U.S. consumer-loan delinquencies dropped to their lowest level in nearly six years during the second quarter of 2012 as households prioritized debt service over spending increases, the American Bankers Association said.
Delinquencies across eight loan categories fell a total of 11 basis points to 2.24 percent of all accounts in the second quarter, the best showing since the fourth quarter of 2006, when the rate was 2.23 percent. The rate has now been below the 15-year average of 2.40 percent for two consecutive quarters, the ABA said in its Consumer Credit Delinquency Bulletin.
“Consumers are saving more and borrowing less as they work to pay down debt at a faster rate,” James Chessen, the Washington-based group’s chief economist, said in a statement. “Economic uncertainty has made consumers hesitant to take on new debt, and building a stronger financial base has become a priority.”
Delinquencies on bank card debt fell from 3.08 percent of all accounts in the first quarter to an 11-year low of 2.93 percent, and well below the 15-year average of 3.91 percent.
The ABA defines a delinquency as a payment that is 30 days or more overdue.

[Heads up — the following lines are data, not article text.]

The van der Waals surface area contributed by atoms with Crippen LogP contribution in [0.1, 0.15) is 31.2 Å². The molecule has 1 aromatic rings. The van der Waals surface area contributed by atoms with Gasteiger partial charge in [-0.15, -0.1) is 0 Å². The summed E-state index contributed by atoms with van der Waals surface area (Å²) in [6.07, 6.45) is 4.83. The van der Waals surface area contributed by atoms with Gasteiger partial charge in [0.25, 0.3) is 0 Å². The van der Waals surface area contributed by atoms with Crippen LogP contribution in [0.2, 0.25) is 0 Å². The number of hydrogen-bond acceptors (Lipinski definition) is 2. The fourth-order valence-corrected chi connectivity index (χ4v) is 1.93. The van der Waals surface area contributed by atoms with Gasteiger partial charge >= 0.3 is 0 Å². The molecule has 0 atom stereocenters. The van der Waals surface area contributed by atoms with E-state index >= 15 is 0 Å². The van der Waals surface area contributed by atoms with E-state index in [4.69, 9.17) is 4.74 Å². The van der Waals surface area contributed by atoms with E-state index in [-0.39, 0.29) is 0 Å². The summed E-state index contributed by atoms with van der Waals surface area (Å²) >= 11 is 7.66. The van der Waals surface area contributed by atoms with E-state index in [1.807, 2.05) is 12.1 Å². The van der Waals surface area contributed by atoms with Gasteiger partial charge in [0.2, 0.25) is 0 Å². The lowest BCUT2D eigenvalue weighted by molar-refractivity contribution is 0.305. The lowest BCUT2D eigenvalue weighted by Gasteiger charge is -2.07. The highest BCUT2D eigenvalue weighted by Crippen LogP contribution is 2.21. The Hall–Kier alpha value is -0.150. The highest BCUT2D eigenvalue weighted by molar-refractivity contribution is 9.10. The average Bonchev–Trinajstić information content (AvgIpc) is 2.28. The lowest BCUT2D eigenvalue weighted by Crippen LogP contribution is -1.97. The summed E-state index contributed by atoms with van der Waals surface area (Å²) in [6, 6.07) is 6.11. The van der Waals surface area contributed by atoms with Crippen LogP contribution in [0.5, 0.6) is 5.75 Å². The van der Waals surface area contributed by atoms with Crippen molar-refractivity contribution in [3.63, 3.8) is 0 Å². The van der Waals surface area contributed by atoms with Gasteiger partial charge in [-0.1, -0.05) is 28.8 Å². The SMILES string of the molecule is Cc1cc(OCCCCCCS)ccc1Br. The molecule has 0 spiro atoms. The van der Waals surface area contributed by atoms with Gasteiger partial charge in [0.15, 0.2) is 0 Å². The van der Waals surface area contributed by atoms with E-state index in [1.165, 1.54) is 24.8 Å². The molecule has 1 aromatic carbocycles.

The broad decline masked a rise in delinquencies in some categories, including home equity loans and lines of credit, and direct auto loans. Home equity loan delinquencies rose 9 basis points to 4.09 percent over the first quarter, while those for lines of credit spiked 13 basis points to 1.91 percent, and direct auto loans climbed 6 basis points to 2.34 percent.
A basis point is 0.01 percentage point.
“The lack of broad-based improvement gives us pause about the future,” Chessen said. “The economy experienced turbulence in the second quarter. Slow job growth and continued uncertainty means many consumers will face challenges managing their debt going forward.”